January 16, 2018 at 6:00 am EST | by Michael K. Lavers
LGBT activists protest Pope Francis in Chile

The Archdiocese of Santiago de Chile hung this banner on the front of the Santiago Metropolitan Cathedral in anticipation of Pope Francis‘ visit to Chile. (Washington Blade photo by Michael K. Lavers)

Pope Francis on Monday arrived in Chile amid protests from LGBT rights activists.

Óscar Rementería, spokesperson for the Movement for Homosexual Integration and Liberation, an LGBT advocacy group, is among those who spoke at a protest in the Chilean capital of Santiago that corresponded with Francis’ arrival at the city’s international airport.

The Movement for Homosexual Integration and Liberation also set up a large screen onto which it projected images of what it described as the Roman Catholic Church’s “crimes and atrocities.” One of the images contained Francis’ picture and a 2015 quote the Movement for Homosexual Integration and Liberation attributed to him.

“The homosexual union is ‘an anomalous, strange and irresponsible lifestyle,’” reads the quote.

Chilean President Michelle Bachelet — who introduced a bill last August that would extend marriage and adoption rights to same-sex couples — greeted Francis at the airport. Rolando Jiménez, president of the Movement for Homosexual Integration and Liberation, told the Washington Blade on Monday that his group “rejected” the government’s invitation to attend a welcome ceremony for Francis at the Presidential Palace.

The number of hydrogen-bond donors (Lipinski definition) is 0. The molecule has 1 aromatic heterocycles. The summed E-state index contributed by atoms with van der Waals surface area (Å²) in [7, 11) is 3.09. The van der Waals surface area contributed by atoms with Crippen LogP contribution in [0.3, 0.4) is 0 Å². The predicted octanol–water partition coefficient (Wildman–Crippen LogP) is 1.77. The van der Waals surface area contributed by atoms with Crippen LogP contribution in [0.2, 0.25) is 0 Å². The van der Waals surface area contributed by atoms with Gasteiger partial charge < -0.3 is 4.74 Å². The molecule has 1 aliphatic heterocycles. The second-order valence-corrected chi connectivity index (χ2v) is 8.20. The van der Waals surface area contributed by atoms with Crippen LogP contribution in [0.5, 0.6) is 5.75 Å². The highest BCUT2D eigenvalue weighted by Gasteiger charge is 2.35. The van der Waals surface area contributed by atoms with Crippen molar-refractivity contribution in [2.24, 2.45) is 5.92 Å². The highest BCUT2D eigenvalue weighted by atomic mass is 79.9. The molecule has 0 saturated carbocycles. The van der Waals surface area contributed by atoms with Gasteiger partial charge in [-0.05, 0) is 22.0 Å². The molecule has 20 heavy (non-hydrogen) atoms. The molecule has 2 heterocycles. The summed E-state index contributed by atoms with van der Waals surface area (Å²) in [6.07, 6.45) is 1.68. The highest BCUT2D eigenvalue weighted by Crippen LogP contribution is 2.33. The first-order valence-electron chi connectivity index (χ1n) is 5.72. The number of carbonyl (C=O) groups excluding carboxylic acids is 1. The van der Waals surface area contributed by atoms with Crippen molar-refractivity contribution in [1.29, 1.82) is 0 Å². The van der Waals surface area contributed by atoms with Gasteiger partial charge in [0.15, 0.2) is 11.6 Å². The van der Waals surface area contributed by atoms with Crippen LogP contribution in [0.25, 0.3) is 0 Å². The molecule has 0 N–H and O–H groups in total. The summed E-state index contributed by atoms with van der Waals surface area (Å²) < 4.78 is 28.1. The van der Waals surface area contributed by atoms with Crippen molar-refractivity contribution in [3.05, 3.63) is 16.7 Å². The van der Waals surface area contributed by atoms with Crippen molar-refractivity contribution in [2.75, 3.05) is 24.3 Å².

Fundación Iguales, another LGBT advocacy group, on Monday noted in a tweet directed at Francis that 66 percent of Chilean Catholics support marriage rights for same-sex couples. Fundación Iguales pointed out this figure is the same among Chileans who are not Catholic.

“They back marriage equality because they believe in a society with equal justice for all,” it said.

Fundación Iguales and the Movement for Homosexual Integration and Liberation earlier this month criticized Fidel Espinoza, president of Chilean House of Deputies, for postponing a vote on a transgender rights bill that had been scheduled to take place on Tuesday during Francis’ visit.

The chamber’s Human Rights Commission on Monday approved the measure, which would allow trans Chileans who are at least 18 years old to legally change their name and gender without surgery or a court order. Fundación Iguales on Wednesday is scheduled to launch a pro-LGBT business index it has developed with the Human Rights Campaign.

Gay sex abuse victim remains critical of Francis, church

Francis is scheduled to visit the Chilean cities of Temuco and Iquique before flying to Lima, Peru, on Thursday. Francis will travel to the Peruvian cities of Puerto Maldonado and Trujillo before returning to Rome on Jan. 21.

Francis’ trip coincides with continued outrage over the Vatican’s response to child sex abuse within the church in Chile.

Juan Carlos Cruz, a gay man who now lives in the U.S., is among the hundreds of people who Rev. Fernando Karadima sexually abused over more than three decades in his parish — Parroquia Sagrado Corazón de Jesús — in an upper middle class Santiago neighborhood.